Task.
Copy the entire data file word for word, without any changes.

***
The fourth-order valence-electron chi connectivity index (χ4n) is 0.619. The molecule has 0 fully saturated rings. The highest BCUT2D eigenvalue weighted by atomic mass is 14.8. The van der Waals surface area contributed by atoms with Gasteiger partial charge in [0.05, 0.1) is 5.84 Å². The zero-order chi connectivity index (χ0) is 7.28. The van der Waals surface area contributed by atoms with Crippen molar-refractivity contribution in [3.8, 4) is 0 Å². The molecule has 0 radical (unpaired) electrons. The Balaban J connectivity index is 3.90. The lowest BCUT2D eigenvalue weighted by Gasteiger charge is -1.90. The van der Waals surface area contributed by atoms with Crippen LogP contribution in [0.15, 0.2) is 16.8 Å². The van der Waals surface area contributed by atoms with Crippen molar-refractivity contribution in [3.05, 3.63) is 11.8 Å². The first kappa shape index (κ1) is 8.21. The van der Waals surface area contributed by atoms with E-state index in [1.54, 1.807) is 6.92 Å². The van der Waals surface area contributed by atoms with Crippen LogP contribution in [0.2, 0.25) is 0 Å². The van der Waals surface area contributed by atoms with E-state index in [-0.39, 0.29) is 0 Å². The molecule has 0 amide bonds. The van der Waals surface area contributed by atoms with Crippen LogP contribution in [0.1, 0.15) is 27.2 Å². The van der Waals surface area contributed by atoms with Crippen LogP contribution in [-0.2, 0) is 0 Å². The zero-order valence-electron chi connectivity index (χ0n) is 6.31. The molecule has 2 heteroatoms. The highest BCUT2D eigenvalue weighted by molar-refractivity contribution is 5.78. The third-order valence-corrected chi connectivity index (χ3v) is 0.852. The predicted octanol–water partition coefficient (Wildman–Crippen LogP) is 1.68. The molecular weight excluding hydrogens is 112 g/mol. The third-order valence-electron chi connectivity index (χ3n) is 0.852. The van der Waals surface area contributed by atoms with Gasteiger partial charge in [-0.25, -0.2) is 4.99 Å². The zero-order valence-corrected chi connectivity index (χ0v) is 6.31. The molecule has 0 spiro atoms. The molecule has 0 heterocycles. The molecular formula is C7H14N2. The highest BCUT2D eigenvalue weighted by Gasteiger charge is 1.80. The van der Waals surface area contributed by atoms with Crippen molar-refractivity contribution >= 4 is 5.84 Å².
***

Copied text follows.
The fourth-order valence-electron chi connectivity index (χ4n) is 0.619. The molecule has 0 fully saturated rings. The highest BCUT2D eigenvalue weighted by atomic mass is 14.8. The van der Waals surface area contributed by atoms with Gasteiger partial charge in [0.05, 0.1) is 5.84 Å². The zero-order chi connectivity index (χ0) is 7.28. The van der Waals surface area contributed by atoms with Crippen molar-refractivity contribution in [3.8, 4) is 0 Å². The molecule has 0 radical (unpaired) electrons. The Balaban J connectivity index is 3.90. The lowest BCUT2D eigenvalue weighted by Gasteiger charge is -1.90. The van der Waals surface area contributed by atoms with Crippen LogP contribution in [0.15, 0.2) is 16.8 Å². The van der Waals surface area contributed by atoms with Crippen molar-refractivity contribution in [3.05, 3.63) is 11.8 Å². The first kappa shape index (κ1) is 8.21. The van der Waals surface area contributed by atoms with E-state index in [1.54, 1.807) is 6.92 Å². The van der Waals surface area contributed by atoms with Crippen LogP contribution in [0.2, 0.25) is 0 Å². The van der Waals surface area contributed by atoms with E-state index in [-0.39, 0.29) is 0 Å². The molecule has 0 amide bonds. The van der Waals surface area contributed by atoms with Crippen LogP contribution in [0.1, 0.15) is 27.2 Å². The van der Waals surface area contributed by atoms with Crippen LogP contribution in [-0.2, 0) is 0 Å². The zero-order valence-electron chi connectivity index (χ0n) is 6.31. The molecule has 2 heteroatoms. The highest BCUT2D eigenvalue weighted by molar-refractivity contribution is 5.78. The third-order valence-corrected chi connectivity index (χ3v) is 0.852. The predicted octanol–water partition coefficient (Wildman–Crippen LogP) is 1.68. The molecular weight excluding hydrogens is 112 g/mol. The third-order valence-electron chi connectivity index (χ3n) is 0.852. The van der Waals surface area contributed by atoms with Gasteiger partial charge in [-0.25, -0.2) is 4.99 Å². The zero-order valence-corrected chi connectivity index (χ0v) is 6.31. The molecule has 0 spiro atoms. The molecule has 0 heterocycles. The molecular formula is C7H14N2. The highest BCUT2D eigenvalue weighted by Gasteiger charge is 1.80. The van der Waals surface area contributed by atoms with Crippen molar-refractivity contribution >= 4 is 5.84 Å².